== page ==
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Mandela, in farewell speech, slams Iraq war
Updated: 2004-05-11 09:18

Former President Nelson Mandela Monday hailed South Africa's 10 years of peaceful multi-racial democracy as inspiration for a world he said was saddened and horrified by the U.S.-led war in Iraq.

Former South African presidents, Nelson Mandela(L) and FW de Klerk, leave the country's Parliament in Cape Town, May 10, 2004. Mandela and de Klerk addressed a special joint sitting of Parliament in celebration of ten years of democratic rule in the country. [Reuters]
The 85-year-old anti-apartheid icon, in a farewell address to parliament on the 10th anniversary of his inauguration as the country's first black president, urged South Africans to come together to meet their new challenges: poverty, unemployment and HIV/AIDS.

"We live in a world where there is enough reason for cynicism and despair," said Mandela, a fierce critic of the U.S.-led war on Iraq, told parliament.

"We watch as two of the leading democracies, two leading nations of the free world, get involved in a war that the United Nations did not sanction," Mandela said, adding that the world had been horrified by reports of torture of Iraqi prisoners by U.S. and British forces.

"We see how the powerful countries, all of them so-called democracies, manipulate multilateral bodies to the great disadvantage and suffering of the poorer developing nations."

Mandela -- who stepped down in 1999 and wryly referred to himself as "a retired old pensioner" -- said South Africa had forged a path based on respect for human dignity.

"Historical enemies succeeded in negotiating a peaceful transition from apartheid to democracy exactly because we were prepared to accept the inherent capacity for goodness in the other," he said in a joint appearance with former President F.W. de Klerk, his fellow architect in South Africa's transformation.


Mandela, who turns 86 on July 18 and appears increasingly frail, said Monday's speech would be his last to parliament and aides say he plans to drastically cut back on his public schedule to concentrate on his family and writing projects.

Legislators in somber business suits and spectacular African traditional dress filled the ornate parliamentary hall with rhythmic clapping and a melodic chant of "Nelson Mandela" as the white-haired statesman made his way slowly out of the chamber.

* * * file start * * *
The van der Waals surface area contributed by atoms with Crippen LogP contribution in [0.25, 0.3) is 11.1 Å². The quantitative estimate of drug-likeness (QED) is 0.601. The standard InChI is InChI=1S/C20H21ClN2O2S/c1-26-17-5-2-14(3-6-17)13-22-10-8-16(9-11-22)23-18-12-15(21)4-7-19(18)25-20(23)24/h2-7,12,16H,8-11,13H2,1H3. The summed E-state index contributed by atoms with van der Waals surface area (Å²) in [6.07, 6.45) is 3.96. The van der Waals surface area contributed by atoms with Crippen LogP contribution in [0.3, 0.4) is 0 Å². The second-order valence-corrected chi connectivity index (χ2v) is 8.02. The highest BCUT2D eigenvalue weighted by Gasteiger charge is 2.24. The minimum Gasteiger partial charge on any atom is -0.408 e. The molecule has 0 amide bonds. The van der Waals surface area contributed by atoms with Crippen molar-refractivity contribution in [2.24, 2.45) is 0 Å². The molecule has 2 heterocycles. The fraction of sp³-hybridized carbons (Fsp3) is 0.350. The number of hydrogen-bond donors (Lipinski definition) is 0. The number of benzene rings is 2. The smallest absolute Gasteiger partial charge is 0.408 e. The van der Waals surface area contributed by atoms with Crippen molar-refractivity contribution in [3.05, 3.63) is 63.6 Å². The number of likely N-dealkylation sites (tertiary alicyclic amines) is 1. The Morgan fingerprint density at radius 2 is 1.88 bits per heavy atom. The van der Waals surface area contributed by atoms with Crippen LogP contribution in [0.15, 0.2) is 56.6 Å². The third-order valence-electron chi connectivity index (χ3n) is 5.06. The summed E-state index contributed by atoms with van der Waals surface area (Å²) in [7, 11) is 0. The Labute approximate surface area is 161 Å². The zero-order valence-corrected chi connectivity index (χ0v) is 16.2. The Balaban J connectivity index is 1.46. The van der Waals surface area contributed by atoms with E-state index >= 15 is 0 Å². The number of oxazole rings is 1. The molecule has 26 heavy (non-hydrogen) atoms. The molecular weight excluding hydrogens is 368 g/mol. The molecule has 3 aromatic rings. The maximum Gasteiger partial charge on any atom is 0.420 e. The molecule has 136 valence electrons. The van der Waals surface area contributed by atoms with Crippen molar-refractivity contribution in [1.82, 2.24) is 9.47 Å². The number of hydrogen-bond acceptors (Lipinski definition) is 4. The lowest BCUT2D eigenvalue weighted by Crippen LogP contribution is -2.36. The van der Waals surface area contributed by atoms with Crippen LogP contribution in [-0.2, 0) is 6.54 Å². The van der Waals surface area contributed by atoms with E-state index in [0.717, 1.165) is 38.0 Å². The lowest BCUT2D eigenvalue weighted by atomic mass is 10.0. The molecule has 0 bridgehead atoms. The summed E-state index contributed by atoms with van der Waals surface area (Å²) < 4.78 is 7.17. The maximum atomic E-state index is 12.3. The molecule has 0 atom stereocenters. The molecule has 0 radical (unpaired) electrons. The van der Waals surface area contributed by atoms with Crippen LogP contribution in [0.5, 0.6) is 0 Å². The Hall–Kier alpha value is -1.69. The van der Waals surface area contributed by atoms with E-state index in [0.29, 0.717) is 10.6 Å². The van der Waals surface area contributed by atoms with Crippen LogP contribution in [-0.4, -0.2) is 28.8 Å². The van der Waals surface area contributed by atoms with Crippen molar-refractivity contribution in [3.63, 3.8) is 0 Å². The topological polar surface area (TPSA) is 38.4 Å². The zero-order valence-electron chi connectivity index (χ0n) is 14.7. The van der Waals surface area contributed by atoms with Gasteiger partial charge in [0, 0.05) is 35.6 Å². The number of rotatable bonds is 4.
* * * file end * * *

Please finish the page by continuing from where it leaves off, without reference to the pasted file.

"Your words of wisdom have not fallen on deaf ears," Agriculture Minister Thoko Didiza said in parliament's official thanks to its founding president.

Mandela said he believed the country was in good hands with his successor President Thabo Mbeki, who led the ruling African National Congress (ANC) to another landslide victory in elections in April, winning a second five-year term.

"His achievement as president and national leader is the embodiment of what our nation is capable of," Mandela -- who has been known to disagree with Mbeki in the past -- said before an audience that included Mbeki and his entire cabinet.

De Klerk, who shared a Nobel Peace prize with Mandela, said South Africa averted the racial bloodbath many feared only through tough negotiation.

"We all did the right thing: we came together," de Klerk said. "I call on all people to continue to work together and to take hands and to make our country a shining example to the rest of the world."

Mandela used his speech to highlight one of his main causes: the HIV/AIDS epidemic which infects about one of nine South Africans, making it the hardest hit country in the world.

"HIV/AIDS continues to threaten our future in a particularly frightening manner," Mandela said, adding poverty, unemployment and disease "blot out the landscape as we strive to give content to the democratic commitment of a better life for all."

"Our democracy must bring its material fruits to all, particularly the poor, marginalized and vulnerable. Our belief in the common good ultimately translates into a deep concern for those who suffer want and deprivation of any kind," he said.

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